Monmouth Faculty Travel to The United Nations’ Framework Convention on Climate Change

Tony MacDonald, Director of the Urban Coast Institute (UCI), and Randall Abate, Rechnitz Family/UCI Endowed Chair in Marine and Environmental Law and Policy, travelled to Glasgow, Scotland to participate as observers in the 26th Conference of the Parties to the United Nations’ Framework Convention on Climate Change (COP26). The conference began on Nov. 1 and will conclude on Nov. 12.

MacDonald and Abate arrived in Glasgow on Nov. 2 and have since been providing updates to the UCI Trip Journal blog to document their experiences at COP26. They were among 40,000 diplomats, heads of state, observers, and activists participating in the summit. COP26 was Abate’s first time attending a COP event, but MacDonald had previously attended COP21 in Paris in 2015 as an observer in the “Green Zone” for civil society participants.

MacDonald described their role as observers at COP26 in an interview with NJ Spotlight News, explaining the conference’s interest in getting the expertise of civil society centers through the observer framework. “One component of COP26 is the high-level diplomatic negotiations, where the delegations from the member states will actually negotiate language in the treaty. As observers, we’re able to attend what are called the Blue Zone sessions, which are discussions of those inputs,” said MacDonald.

In an update posted to the UCI Trip Journal, Abate described COP26 as embodying “a clash of hope and despair in confronting the global climate crisis,” noting many of the issues concerning the disproportionate burdens of the global climate crisis that fall on marginalized populations. Sources of hope include the United States’ return to the negotiations and subsequent assumption of leadership following former President Trump’s decision to pull the nation from the Paris Agreement in 2017, as well as more active and engaged participation from the private sector in achieving “net zero” carbon goals.

Although the U.S. has returned to the climate negotiation scene, Abate noted how participation from the global South has been limited as a consequence of the financial and logistical challenges of the pandemic. COVID-19 protocols have also limited room capacity for those able to attend in Glasgow, and there have been a plethora of technological glitches for those attending virtually that have further limited participation from nations that could not be there in person.

Abate also discussed how the goal of climate finance at $100 billion per year was a major topic of discussion at this year’s negotiations, its implementation serving as a key to the success of COP26. Yet, past shortcomings in such climate solutions leave him feeling skeptical.

“This pledge of support from developed countries to developing countries for climate mitigation and adaptation that was made in 2009 in Copenhagen has not yet been fulfilled,” wrote Abate. “Even if those pledges are made at COP26, pledges are only words until the funds are delivered, which has been a problem with some past pledges from developed nations.”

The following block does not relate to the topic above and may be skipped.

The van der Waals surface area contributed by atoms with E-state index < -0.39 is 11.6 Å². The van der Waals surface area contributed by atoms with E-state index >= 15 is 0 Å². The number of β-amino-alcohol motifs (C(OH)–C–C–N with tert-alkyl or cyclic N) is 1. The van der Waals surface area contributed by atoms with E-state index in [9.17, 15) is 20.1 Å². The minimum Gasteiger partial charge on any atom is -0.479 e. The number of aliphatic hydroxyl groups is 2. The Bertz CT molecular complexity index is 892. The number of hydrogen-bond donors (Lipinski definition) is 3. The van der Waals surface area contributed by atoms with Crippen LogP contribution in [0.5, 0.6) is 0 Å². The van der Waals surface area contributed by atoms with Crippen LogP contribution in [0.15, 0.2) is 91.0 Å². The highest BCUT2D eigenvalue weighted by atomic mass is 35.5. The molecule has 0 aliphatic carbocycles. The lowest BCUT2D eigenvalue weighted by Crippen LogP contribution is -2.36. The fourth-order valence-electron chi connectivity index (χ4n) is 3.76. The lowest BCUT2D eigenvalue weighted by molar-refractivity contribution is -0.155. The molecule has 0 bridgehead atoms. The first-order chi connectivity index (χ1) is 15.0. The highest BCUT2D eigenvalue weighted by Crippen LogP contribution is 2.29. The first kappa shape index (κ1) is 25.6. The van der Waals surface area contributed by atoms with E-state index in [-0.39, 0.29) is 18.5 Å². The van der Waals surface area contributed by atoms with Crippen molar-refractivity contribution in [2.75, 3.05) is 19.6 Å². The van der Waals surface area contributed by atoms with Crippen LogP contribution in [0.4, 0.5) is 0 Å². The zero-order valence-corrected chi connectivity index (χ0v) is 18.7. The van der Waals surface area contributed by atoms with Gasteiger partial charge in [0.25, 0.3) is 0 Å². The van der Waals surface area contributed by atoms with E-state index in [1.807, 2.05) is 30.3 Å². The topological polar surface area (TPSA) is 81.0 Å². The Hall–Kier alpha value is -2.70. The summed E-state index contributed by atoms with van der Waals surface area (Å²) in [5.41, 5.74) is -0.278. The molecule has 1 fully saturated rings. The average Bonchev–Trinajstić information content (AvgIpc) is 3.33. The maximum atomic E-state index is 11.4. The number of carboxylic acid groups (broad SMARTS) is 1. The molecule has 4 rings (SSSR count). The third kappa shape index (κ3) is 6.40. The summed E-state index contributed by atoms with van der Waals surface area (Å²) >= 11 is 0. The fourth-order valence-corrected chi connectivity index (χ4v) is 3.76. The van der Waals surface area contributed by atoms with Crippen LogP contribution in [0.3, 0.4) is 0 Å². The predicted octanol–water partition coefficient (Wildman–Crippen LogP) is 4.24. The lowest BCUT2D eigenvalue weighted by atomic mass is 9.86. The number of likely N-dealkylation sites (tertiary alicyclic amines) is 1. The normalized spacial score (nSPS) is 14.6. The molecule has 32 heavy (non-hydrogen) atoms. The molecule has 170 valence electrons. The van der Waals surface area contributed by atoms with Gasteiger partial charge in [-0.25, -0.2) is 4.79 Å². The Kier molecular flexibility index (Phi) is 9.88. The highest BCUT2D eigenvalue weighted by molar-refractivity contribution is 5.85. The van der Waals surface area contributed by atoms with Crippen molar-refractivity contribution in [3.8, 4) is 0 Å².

Although the U.S. has made progress in the field of climate solutions and President Biden has good intentions, Abate noted that they will matter much more when they are backed by concrete actions.

“Many countries have not fulfilled the emission reduction commitments they made at Paris in 2015. Therefore, COP26 is a day of reckoning to get on track toward even more ambitious goals,” explained Abate. “Based on the current state of compliance with Paris Agreement targets, a UNFCCC Secretariat report from July 2021 found that global greenhouse gas emissions are on track to increase by 16 percent by 2030, instead of the 45 percent decrease needed.”

MacDonald cited the growing importance of youth and indigenous activism on climate change in his interview with NJ Spotlight News. “I do think the additional voices of indigenous communities and youth and others have really added up the volume considerably. The significance of this has been a recognition that this is a generational problem — our responsibility to the next generation and the one after that has fundamentally changed.”

Abate also mentioned the growing need for youth involvement in addressing climate issues. “Efforts to address climate change simply should not be undertaken without a structured process to reflect youth participation and consent— after all, it’s their future at stake,” he wrote. “Youth climate activism needs a rapid trajectory like the LGBTQ+ movement to gain a foothold in securing the protection of their interests because there is very little time remaining to get this right.”

Past COP events and other negotiations have relied largely on individual accountability for climate change, allowing the corporations and governments truly responsible for climate change to deflect their contributions. MacDonald and Abate both noted that COP26 has demonstrated a shift in beliefs regarding responsibility for climate change.

“The public-interest sector is really pushing the accountability effort against the fossil fuel industry and factory farms, because they are such significant contributors to our national greenhouse gas footprint,” said Abate.

“The reality is the corporate sector has really avoided some of those long-term impacts of their actions,” added MacDonald. He noted that this avoidance of responsibility has become less feasible as individuals, especially new youth participants, have begun to realize the disproportionate levels of accountability that have been placed on them. COP26 represents a change in this mindset, which will be significant in addressing climate change moving forward.

Abate noted that a lack of urgency in addressing climate change has been the worst issue faced in devising climate solutions. “The house has been on fire on our planet for several years now, yet we still are not embracing the emergency,” he wrote.